10 Things Homesteaders Should Thrift
Updated: Jun 1
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For myself, homesteading is all about building a holistically healthy life! It’s about being self-sufficient and providing nourishing food for my family! Because we don’t have an unlimited budget, it’s also about being frugal and innovative! And I think it’s that way for the majority of people. See my post here for 10 things to never buy new!
Thrifting is a skill I think all homesteaders should have! And yes, I said a skill! Because I know it takes a strategy to get exactly what you want over time secondhand. The trick is to go in knowing what you’re searching for (I keep a list), and to go frequently! I make it a part of my Saturday morning routine! Farmers market for raw milk and any other local meats, and then a quick pop into Goodwill on the way home to check for whatever I’ve been searching for.
Even if you don’t consider yourself a homesteader, but strive to grow some of your own food and live holistically and naturally, these are things you should thrift for!
This is something I find commonly at thrift stores, and use heavily every single summer! I love using the dehydrator to save LOTS of herbs because we use LOTS of herbs throughout the year! I swear, we even like dehydrated herbs better than fresh herbs because they’re easier to cook with! Our dehydrator runs almost constantly because we go through that many herbs in our house! I try to cram-pack mason jars full of them! We also love to dehydrate fruit to eat throughout the year! Dried figs, apples, peaches, and plums make for great snacks! Sun-dried tomatoes are also great to make in the dehydrator!
2. Canning pot/equipment
A good water bath canning jar is one of my essentials for the kitchen! It’s a great way to preserve veggies and fruit from the summer harvest! I find that there are a lot of these in thrift stores, and you can usually find the other needed equipment within the vicinity of the pot. Previous generations did a lot more gardening and canning than people today, so these items are donated frequently.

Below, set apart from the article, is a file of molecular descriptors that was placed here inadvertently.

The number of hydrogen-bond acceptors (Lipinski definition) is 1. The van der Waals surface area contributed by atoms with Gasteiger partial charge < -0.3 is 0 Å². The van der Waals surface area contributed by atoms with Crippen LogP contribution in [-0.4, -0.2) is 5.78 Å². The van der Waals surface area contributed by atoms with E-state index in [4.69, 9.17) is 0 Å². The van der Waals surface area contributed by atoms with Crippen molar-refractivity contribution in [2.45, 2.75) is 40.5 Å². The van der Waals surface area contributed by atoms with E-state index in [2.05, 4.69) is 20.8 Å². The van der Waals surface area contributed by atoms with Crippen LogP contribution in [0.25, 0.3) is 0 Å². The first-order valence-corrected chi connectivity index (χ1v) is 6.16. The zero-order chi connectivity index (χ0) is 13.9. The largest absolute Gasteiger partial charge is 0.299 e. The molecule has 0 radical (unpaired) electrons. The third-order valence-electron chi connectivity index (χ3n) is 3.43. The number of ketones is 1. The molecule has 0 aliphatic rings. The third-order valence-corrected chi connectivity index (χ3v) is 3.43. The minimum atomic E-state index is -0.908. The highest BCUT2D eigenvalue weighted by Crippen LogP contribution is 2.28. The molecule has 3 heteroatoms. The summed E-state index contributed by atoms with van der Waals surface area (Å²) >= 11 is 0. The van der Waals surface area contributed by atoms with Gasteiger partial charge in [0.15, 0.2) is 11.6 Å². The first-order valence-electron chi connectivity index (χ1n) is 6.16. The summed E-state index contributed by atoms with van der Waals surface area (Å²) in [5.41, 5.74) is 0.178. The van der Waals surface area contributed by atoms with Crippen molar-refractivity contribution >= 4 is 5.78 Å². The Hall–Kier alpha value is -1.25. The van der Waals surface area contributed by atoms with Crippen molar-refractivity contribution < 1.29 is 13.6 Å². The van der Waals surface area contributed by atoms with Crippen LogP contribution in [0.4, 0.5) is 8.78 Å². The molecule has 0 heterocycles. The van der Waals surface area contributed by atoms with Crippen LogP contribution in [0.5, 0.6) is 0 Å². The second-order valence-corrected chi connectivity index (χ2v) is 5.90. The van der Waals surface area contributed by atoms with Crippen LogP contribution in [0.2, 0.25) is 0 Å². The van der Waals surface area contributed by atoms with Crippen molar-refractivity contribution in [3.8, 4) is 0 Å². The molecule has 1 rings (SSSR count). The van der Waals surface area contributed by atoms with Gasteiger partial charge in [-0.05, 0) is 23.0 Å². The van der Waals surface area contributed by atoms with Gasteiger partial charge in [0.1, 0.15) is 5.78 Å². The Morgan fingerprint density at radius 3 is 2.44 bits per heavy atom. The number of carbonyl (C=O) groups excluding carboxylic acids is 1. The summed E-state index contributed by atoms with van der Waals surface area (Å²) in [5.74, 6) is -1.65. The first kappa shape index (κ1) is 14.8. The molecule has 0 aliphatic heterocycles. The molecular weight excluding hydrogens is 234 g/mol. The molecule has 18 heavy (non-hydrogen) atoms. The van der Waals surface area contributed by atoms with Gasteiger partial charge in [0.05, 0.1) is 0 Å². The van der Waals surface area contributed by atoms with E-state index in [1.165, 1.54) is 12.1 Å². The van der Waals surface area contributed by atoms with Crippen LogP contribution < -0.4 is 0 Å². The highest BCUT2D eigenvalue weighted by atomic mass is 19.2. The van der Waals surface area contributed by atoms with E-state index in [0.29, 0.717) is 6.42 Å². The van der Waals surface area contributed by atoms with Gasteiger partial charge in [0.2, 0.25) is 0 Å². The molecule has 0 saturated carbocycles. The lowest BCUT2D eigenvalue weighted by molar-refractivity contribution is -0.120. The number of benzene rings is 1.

3. Kitchen Equipment
I hated to list out all of these because everyone likes to use all kinds of different tools in the kitchen. Regardless of what you like to use, the thrift store is a great place to look for it! I’ve seen instant pots, bread makers, blenders, juicers, and plenty of others! Know what you like to make, and watch for the equipment before buying new. If the equipment you are looking at is corded, make sure you test it before buying it. There is almost always a place to plug in and test electronics at thrift stores. Give it a good cleaning when you get home, and you’re good to go!
4. Napkins/dish towels
Linens such as napkins and dish towels are great to find in thrift stores! I rarely buy new ones anymore. Not only are they more affordable, but I can also usually find beautiful patterns and fabrics that I otherwise would not be able to find in a regular store. We use cloth napkins in our home, and I like to buy tea clothes with pretty fabrics from thrift stores and cut them down to size to use as napkins. You could sew the edges to make them nice, but we just cut and then wash.
5. Mason Jars